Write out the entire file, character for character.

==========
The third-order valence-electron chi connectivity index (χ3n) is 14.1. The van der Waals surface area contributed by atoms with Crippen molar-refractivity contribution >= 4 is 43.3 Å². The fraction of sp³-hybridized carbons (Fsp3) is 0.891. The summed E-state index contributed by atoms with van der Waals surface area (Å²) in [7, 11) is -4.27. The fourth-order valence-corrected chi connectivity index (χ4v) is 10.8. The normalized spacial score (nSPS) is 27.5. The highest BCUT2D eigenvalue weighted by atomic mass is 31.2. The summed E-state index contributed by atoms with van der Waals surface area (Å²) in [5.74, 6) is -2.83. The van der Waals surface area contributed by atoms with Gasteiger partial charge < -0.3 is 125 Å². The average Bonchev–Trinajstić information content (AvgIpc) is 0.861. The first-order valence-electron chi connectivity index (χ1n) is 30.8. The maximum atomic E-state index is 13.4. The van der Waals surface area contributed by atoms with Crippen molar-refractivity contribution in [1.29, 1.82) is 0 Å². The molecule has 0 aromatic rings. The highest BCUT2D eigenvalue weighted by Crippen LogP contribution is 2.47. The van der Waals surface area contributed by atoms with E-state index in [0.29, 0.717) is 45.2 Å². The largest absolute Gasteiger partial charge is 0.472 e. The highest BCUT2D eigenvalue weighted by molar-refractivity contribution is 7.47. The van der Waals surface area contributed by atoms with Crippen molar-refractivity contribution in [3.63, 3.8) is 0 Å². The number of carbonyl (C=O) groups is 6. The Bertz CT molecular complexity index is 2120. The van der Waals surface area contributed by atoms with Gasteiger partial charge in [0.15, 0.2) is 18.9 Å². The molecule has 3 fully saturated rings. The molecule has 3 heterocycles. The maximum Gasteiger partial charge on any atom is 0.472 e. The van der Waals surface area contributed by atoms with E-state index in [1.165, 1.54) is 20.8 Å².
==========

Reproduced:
The third-order valence-electron chi connectivity index (χ3n) is 14.1. The van der Waals surface area contributed by atoms with Crippen molar-refractivity contribution >= 4 is 43.3 Å². The fraction of sp³-hybridized carbons (Fsp3) is 0.891. The summed E-state index contributed by atoms with van der Waals surface area (Å²) in [7, 11) is -4.27. The fourth-order valence-corrected chi connectivity index (χ4v) is 10.8. The normalized spacial score (nSPS) is 27.5. The highest BCUT2D eigenvalue weighted by atomic mass is 31.2. The summed E-state index contributed by atoms with van der Waals surface area (Å²) in [5.74, 6) is -2.83. The van der Waals surface area contributed by atoms with Gasteiger partial charge < -0.3 is 125 Å². The average Bonchev–Trinajstić information content (AvgIpc) is 0.861. The first-order valence-electron chi connectivity index (χ1n) is 30.8. The maximum atomic E-state index is 13.4. The van der Waals surface area contributed by atoms with Crippen molar-refractivity contribution in [1.29, 1.82) is 0 Å². The molecule has 0 aromatic rings. The highest BCUT2D eigenvalue weighted by Crippen LogP contribution is 2.47. The van der Waals surface area contributed by atoms with E-state index in [0.29, 0.717) is 45.2 Å². The largest absolute Gasteiger partial charge is 0.472 e. The highest BCUT2D eigenvalue weighted by molar-refractivity contribution is 7.47. The van der Waals surface area contributed by atoms with Crippen molar-refractivity contribution in [3.63, 3.8) is 0 Å². The number of carbonyl (C=O) groups is 6. The Bertz CT molecular complexity index is 2120. The van der Waals surface area contributed by atoms with Gasteiger partial charge in [0.15, 0.2) is 18.9 Å². The molecule has 3 fully saturated rings. The molecule has 3 heterocycles. The maximum Gasteiger partial charge on any atom is 0.472 e. The van der Waals surface area contributed by atoms with E-state index in [1.165, 1.54) is 20.8 Å².